Silent Scope Review

By: John Doe

Having played this in the arcade with Dave when we were in LA for E3 last May I can tell you that I sucked at this game. I was pathetic. I think all of the employees at Gameworks in Irvine, CA were laughing at me. When I heard of this one coming out for home, I thought, "How are they gonna do it justice with out bringing out a sniper rifle light gun"? Well, Konami just made it work with the controller and it works like freakin' magic. I am way better with the controller than I was the sniper rifle, and therefore I had a great time with Silent Scope.


We all know that light gun games have not changed inherently in design since they showed up on the arcade scene many moons ago. Silent Scope is really no different, then Time Crisis or Lethal Enforcers. However, the innovation is in the use of the Sniper Rifle and it really works well.

As an elite member of a SWAT-like team (or is it actually SWAT? Didn't pay attention) you must save the President and his family from terrorists. The game starts of in Chicago as violence erupts downtown. You head to a window like Lee Harvey Oswald and try to take out the trash. The controller is your sniper rifle; a simple press of the shoulder button allows the sight to reverse, allowing you to see the action on the street. Release the button, and your sight zooms in on wherever you are aiming. All of the bad guys are outlined with Blue, Yellow or Red arrows. Blue being low priority, yellow being medium priority and red meaning you are going to get your brain air-conditioned at any moment. If you zoom in on a character and didn't quite line him up, you will see red arrows in your sight that point to your target. Then simply shoot him once and he's history. If you miss a guy, he will take cover, while you hear your commanding officer tell you to "Calm down". For future reference having someone tell me to "Calm down", doesn't ever calm me down, how about you? The game moves on tracks, meaning that you cannot control your whereabouts, and once you are finished clearing an area, the game moves your vantage point to another section of town littered with scum.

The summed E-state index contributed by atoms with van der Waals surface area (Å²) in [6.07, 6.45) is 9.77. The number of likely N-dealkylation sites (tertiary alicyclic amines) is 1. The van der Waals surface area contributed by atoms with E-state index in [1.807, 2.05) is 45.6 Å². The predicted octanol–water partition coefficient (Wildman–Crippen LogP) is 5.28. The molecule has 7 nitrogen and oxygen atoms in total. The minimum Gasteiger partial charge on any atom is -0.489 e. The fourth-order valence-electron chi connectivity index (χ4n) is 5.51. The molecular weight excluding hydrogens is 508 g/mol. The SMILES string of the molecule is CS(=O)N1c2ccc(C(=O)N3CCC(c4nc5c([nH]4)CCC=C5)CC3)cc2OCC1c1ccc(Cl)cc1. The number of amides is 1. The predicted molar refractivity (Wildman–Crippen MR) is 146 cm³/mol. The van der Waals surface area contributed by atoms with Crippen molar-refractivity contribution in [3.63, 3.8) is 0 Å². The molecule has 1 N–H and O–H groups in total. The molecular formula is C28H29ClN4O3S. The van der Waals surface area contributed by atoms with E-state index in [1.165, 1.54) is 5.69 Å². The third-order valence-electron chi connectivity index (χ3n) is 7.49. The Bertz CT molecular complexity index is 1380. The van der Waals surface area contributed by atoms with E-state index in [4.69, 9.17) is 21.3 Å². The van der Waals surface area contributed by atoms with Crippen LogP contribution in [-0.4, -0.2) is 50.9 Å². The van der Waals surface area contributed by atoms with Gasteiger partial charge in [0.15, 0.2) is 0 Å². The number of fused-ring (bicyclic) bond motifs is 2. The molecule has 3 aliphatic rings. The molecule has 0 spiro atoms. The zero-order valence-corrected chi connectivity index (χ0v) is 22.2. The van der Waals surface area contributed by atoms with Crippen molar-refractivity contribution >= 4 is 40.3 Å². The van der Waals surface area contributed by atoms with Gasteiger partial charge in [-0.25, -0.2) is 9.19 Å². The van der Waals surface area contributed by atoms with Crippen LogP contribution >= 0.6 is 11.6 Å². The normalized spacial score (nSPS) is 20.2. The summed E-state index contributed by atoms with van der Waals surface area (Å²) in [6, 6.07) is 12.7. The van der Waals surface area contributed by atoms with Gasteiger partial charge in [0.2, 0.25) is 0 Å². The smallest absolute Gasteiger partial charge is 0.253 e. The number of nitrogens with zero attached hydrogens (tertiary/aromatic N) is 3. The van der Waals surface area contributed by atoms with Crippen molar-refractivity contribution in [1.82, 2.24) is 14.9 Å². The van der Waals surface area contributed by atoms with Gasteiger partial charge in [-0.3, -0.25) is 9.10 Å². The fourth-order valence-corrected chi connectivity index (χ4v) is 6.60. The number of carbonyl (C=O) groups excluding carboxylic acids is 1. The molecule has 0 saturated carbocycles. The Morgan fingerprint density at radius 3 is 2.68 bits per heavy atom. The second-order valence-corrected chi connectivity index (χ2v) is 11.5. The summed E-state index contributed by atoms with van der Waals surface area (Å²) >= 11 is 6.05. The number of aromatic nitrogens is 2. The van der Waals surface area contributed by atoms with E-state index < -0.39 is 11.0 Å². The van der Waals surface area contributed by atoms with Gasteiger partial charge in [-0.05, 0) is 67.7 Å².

Once you clear the level, you will be given a grade and an accuracy rating and then you will be able to choose your next mission. The missions are interesting enough: take on a Harrier Jet, rescue the First Lady from the top of a building while you are in a helicopter, save the President's daughter from being abducted at a football game while you hover over the stadium (I couldn't tell if it was Madden NFL 2001 down there or not), or rescue her from a moving vehicle. Later on there will be a mission involving night vision, which is very cool. Okay so we know that the plotline is a little hackneyed. But it's all about the shooting.

Graphically the game isn't spectacular by any means. Silent Scope wasn't designed for the PS2 in mind, and therefore even though it is an exact replica of the arcade, the arcade board isn't anywhere near up to snuff of the PS2. You won't be seeing DOA2 graphics in Silent Scope. The game doesn't look bad, it just doesn't look awesome.

Since the control is pretty tight (and that's all that there is to this game really), the biggest knock against Silent Scope is that it tries to be nothing more than what it is; an arcade game that you play at home. We all know arcade games are made to make you spend money for awhile, and then shoo you away to another money grabber. So essentially what I am saying is that Silent Scope is cool, controls great, but it's really, really short. Even the training missions, which are designed to lengthen the game's replayability, don't really help much. So do you spend the $50 bucks on a game that won't give you even a few solid hours of entertainment once you beat it the first time? If you are me, yes, if you are you, I don't know. Your best bet in situations like this is 1) Rent first 2) Get grandma to buy it for you 3) Buy it and live with your decision.






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